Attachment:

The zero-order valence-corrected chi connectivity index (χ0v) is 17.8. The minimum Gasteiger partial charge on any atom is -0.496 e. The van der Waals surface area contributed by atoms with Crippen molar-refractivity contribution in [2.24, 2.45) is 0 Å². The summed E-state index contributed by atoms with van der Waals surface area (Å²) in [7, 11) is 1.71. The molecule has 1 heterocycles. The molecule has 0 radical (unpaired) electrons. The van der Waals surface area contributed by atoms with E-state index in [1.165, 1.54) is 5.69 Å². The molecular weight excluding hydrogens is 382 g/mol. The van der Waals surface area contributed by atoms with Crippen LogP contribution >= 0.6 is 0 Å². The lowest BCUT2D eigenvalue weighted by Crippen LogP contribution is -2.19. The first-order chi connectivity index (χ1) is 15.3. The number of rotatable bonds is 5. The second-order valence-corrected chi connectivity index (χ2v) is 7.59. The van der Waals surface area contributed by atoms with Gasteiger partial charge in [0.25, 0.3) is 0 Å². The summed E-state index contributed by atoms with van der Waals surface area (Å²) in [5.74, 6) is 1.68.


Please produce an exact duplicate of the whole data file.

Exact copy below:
The zero-order valence-corrected chi connectivity index (χ0v) is 17.8. The minimum Gasteiger partial charge on any atom is -0.496 e. The van der Waals surface area contributed by atoms with Crippen molar-refractivity contribution in [2.24, 2.45) is 0 Å². The summed E-state index contributed by atoms with van der Waals surface area (Å²) in [7, 11) is 1.71. The molecule has 1 heterocycles. The molecule has 0 radical (unpaired) electrons. The van der Waals surface area contributed by atoms with E-state index in [1.165, 1.54) is 5.69 Å². The molecular weight excluding hydrogens is 382 g/mol. The van der Waals surface area contributed by atoms with Crippen LogP contribution >= 0.6 is 0 Å². The lowest BCUT2D eigenvalue weighted by Crippen LogP contribution is -2.19. The first-order chi connectivity index (χ1) is 15.3. The number of rotatable bonds is 5. The second-order valence-corrected chi connectivity index (χ2v) is 7.59. The van der Waals surface area contributed by atoms with Gasteiger partial charge in [0.25, 0.3) is 0 Å². The summed E-state index contributed by atoms with van der Waals surface area (Å²) in [5.74, 6) is 1.68.